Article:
ACADEMY LIBRARY >  1 2 3 4 5 6 7 8 9 10 11 12 13



The office of librarian was an additional job of one of the professors. The first one was Nicolaus Mulerius,who taught mathematics and medicine. Mulerius however did not have an official appointment and he received no financial remuneration for all the work he did between 1619 and 1621. The librarian was assisted by the beadle. The instructions for the beadle of 1648 state that he was responsible for opening and closing the Academy and the lecture rooms, and for keeping them clean. He also had to clean the books in the library as often as deemed necessary by the librarian, to keep them in order, and to fix them to iron rods.
Following the extension to the south wing of the building in 1667, which caused a rearrangement of the collection, the need arose for a more precise definition of the duties of the librarian. New library regulations were formulated in 1668. These state that the beadle earned 175 guilders a year for his duties performed for the library, as well as fuel to heat his official residence. He also received 100 guilders as sexton of the Academy church, and another 52 guilders as assistant in the library. The servant of the Academy, who was appointed in addition to the beadle to assist in the library, also received 52 guilders. The printer of Academy got 60 guilders for fuel to heat the printshop, and another 300 for the printing of theses.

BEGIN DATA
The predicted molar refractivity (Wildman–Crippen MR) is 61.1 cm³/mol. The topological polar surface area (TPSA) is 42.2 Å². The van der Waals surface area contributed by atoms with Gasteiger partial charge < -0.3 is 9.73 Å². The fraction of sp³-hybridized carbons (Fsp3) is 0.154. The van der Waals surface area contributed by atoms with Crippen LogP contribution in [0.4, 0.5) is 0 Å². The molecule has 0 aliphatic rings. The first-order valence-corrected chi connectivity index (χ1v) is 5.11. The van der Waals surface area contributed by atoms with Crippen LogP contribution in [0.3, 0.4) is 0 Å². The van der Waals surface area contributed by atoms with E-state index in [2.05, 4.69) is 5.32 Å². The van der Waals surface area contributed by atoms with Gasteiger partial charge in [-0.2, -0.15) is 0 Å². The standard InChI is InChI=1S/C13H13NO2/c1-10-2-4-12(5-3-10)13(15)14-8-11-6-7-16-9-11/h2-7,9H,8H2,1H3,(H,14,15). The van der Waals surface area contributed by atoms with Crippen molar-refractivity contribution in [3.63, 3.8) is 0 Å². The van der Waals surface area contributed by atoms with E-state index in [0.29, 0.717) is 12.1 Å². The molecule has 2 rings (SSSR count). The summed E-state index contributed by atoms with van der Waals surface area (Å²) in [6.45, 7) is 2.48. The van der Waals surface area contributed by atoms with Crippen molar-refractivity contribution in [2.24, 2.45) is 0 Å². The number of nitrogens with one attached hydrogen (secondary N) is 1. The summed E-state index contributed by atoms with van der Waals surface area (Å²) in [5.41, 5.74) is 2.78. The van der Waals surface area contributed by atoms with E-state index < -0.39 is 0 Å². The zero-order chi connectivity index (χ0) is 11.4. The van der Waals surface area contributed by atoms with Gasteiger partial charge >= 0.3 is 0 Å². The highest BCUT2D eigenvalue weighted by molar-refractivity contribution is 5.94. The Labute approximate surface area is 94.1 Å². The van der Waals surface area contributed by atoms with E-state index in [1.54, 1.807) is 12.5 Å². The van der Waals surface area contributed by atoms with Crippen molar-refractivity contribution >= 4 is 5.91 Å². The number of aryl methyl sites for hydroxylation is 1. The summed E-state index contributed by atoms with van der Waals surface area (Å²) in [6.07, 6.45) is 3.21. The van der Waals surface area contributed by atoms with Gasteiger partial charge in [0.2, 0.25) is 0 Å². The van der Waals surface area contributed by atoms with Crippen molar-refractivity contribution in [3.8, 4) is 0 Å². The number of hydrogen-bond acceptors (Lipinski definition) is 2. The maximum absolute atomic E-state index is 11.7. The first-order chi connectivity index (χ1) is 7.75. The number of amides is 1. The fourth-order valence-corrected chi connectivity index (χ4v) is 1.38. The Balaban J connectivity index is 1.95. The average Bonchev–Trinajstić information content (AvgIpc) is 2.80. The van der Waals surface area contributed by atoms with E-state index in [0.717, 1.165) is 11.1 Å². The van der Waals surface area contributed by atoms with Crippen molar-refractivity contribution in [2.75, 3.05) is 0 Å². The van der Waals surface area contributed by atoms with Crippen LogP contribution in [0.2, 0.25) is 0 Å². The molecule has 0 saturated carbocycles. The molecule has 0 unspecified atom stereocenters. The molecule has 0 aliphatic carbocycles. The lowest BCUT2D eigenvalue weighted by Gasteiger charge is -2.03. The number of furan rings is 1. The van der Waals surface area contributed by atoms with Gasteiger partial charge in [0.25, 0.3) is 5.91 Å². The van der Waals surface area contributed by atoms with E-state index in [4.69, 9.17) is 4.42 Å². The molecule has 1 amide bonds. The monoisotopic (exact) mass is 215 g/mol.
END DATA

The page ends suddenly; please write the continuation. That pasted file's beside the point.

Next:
Mulerius was reappointed librarian in 1625, after the death of his successor, the theologian Herman Ravensperger (1586-1625), who had been in office for two years only. This time Mulerius received an allowance of 50 guilders. In 1630, the professor of philosophy and logic, Franciscus Meyvart (1585-1640), took over who, according to his successor Tobias Andreae (1604-1676) did not show much interest in the library. Gerhardus Lammers (1668-1716) prepared the first printed catalogue, published in 1669, a duty that had been added to the regulations of 1668. Groningen did not lead the way in this respect, as Leiden had had its first catalogue printed as early as 1595, and Franeker in 1601.